As I’ve mentioned above, racial and cultural diversity are always good to have, but unrealistic portrayal of such can jar a reader out of the story. If you set a story in my neighborhood – say, Gebeng – and then have every race show up in equal numbers, I will snort, because clearly you have never been to this part of the world.
Sexual diversity needs to make sense.
Yes, there are 500 different flavors of sexuality these days, if you believe those SJWs, but statistically, the number of LGBT+ people in a population is small. Therefore, any story set in modern-day Earth with trans and gay people popping up at every corner stretches the sense of disbelief considerably. Unless we are talking about those snowflake SJWs that are actually straight but come up with made-up sexuality to feel special (“I am a woman trapped in a man’s body, even if I experience no gender dysphoria, and I must be a lesbian because I conveniently enough want to sleep with girls, so call me a lesbian trans woman and my preferred pronoun is dee/deeloo/delusional!”), I suppose, but come on, who wants to read a story about those dysfunctional attention-seeking crybabies?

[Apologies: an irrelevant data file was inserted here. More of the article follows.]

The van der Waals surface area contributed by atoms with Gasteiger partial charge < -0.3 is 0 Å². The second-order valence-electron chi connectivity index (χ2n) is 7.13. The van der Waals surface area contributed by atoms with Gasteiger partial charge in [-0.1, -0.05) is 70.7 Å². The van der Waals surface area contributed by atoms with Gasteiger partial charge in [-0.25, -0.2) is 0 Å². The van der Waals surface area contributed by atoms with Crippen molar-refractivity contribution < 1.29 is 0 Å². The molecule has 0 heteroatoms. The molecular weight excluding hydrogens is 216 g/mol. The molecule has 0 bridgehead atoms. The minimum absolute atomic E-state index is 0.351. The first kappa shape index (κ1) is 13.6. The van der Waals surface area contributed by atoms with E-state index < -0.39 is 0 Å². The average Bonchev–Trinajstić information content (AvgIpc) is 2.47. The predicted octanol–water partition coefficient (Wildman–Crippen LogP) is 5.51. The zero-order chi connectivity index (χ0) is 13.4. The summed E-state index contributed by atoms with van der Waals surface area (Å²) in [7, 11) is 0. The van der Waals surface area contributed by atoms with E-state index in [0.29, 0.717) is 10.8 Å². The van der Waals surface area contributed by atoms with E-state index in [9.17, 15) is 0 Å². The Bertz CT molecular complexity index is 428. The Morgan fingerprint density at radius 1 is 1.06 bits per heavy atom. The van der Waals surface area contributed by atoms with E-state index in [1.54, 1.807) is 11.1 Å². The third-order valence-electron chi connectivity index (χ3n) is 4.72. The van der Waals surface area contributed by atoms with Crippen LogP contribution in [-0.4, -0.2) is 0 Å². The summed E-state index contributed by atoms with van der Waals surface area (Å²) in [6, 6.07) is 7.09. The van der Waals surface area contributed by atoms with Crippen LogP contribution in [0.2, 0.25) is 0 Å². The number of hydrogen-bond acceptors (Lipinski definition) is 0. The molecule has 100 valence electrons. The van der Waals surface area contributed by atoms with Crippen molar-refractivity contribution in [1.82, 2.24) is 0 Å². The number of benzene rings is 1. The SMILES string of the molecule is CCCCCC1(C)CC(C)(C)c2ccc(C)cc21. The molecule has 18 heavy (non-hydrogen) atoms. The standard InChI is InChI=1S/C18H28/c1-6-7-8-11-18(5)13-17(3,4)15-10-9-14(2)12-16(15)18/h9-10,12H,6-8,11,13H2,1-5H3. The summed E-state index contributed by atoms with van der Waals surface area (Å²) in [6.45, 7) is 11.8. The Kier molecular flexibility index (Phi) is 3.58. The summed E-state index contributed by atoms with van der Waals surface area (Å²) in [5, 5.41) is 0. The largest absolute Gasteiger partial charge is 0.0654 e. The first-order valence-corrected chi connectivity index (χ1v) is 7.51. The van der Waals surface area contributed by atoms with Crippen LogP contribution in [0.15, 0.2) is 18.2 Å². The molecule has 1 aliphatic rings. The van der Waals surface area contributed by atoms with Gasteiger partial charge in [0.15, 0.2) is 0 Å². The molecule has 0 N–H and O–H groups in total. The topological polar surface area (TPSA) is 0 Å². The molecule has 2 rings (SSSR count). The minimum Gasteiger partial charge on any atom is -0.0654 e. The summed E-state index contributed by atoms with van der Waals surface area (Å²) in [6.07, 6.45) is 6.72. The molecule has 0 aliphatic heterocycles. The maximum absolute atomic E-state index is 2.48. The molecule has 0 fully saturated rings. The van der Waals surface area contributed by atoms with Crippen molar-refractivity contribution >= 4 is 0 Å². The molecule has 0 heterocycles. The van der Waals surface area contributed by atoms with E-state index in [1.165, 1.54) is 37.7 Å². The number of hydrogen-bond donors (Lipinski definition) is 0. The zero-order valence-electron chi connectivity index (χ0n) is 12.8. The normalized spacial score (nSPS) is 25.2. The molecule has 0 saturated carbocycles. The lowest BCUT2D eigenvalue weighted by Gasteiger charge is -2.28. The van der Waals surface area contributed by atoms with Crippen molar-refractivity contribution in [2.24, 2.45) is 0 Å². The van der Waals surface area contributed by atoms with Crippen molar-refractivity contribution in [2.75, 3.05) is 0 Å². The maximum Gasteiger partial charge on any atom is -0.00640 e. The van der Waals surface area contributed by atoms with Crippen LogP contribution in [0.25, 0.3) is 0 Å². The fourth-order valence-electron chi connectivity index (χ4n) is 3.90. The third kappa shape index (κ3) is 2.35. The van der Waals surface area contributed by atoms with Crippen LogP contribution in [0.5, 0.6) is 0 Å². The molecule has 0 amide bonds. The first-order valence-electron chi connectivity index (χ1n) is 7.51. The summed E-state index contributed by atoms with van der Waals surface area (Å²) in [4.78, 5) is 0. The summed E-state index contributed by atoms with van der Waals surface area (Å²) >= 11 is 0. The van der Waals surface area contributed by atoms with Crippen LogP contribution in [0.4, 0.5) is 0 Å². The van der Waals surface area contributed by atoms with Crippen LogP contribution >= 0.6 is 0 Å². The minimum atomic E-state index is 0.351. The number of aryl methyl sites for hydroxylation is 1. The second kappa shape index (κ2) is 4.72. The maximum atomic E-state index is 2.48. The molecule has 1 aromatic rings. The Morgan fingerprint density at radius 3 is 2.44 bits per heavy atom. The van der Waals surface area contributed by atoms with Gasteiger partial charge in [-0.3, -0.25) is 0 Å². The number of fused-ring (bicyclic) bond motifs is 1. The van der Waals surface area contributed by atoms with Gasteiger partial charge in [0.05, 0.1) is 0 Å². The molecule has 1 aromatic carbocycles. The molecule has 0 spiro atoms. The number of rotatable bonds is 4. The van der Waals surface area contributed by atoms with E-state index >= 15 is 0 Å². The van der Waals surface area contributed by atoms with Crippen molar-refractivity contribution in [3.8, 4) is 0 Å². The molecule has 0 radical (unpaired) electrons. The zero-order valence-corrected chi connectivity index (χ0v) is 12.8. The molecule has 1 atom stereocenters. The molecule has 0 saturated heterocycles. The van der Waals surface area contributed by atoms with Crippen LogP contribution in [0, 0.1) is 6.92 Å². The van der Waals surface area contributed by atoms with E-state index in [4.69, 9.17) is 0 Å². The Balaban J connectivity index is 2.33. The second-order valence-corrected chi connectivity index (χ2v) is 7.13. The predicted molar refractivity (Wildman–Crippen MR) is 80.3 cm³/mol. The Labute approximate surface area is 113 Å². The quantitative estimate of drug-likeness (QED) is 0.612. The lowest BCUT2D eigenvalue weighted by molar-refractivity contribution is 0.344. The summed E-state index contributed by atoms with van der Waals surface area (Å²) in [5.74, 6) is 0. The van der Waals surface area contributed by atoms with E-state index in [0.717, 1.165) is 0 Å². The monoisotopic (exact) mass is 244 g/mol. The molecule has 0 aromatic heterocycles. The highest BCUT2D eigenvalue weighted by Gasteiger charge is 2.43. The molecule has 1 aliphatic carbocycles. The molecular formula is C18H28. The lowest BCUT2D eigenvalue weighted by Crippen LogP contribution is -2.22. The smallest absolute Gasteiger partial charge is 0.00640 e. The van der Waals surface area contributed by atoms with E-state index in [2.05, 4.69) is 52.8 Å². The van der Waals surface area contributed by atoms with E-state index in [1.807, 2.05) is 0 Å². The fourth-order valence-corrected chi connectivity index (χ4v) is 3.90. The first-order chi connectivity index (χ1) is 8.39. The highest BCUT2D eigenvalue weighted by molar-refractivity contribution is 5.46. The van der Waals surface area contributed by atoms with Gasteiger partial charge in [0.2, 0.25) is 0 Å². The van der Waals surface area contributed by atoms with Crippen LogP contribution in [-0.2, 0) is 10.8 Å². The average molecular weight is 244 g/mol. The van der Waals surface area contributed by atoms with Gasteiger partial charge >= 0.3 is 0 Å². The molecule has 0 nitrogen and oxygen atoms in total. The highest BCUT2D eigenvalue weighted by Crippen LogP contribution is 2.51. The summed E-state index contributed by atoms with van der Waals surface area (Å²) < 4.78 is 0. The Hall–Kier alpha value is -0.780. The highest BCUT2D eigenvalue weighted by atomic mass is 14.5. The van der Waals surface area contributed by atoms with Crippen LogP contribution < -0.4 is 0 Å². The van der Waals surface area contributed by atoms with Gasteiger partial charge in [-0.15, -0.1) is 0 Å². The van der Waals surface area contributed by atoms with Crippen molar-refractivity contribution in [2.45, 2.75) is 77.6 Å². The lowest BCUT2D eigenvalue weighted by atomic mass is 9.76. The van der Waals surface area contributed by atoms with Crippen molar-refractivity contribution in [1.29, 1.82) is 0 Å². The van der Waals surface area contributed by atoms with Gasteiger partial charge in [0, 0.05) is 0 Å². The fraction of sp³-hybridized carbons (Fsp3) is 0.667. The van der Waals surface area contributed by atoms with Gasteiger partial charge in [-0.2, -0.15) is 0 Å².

In the fantasy genre, it is increasingly common to see settings where sexuality doesn’t matter (Bioware, Paizo) and everyone can sleep with everyone without other people batting an eye. Or, if you are Paizo, have characters with all kinds of sexuality, non-sexuality or multiple sexuality, and even have emo patron gods and demigods for each snowflakery. But all this also needs to make sense. For example, you have magical items or spells (wish, miracle, etc) in your setting that allow you to change from male to female (or vice versa), then gender dysphoria shouldn’t be suffered for long, and one only needs to save enough money to access such an item/spell – in other words, the only trans people around should be those who have yet to get that item/spell due to financial limitations or something like that. Unless, of course, those “trans” people are just claiming to be trans for the sake of being special, but like I’ve said, who has the time and inclination to read about these sad people. Oh, and if you’re Paizo, you really need to come up with a gender-neutral term for husband and wife if you want everyone to be able to marry everyone else. The words “husband” and “wife” are too closely associated with male and female respectively, so their usage in the context of non-straight marriages always seems awkward.
Oh, and if you are Marvel, surely there is a better way to introduce diversity than to turn characters who have long established to be straight suddenly gay just to meet a quota. Or, if you do that, try not to make it seem like the sudden appearance of gayness is due to mind rape by a powerful telekinetic. The unfortunate implication of such virtue signaling is… unfortunate, let’s just say.
Cultural appropriation is not necessarily a bad thing.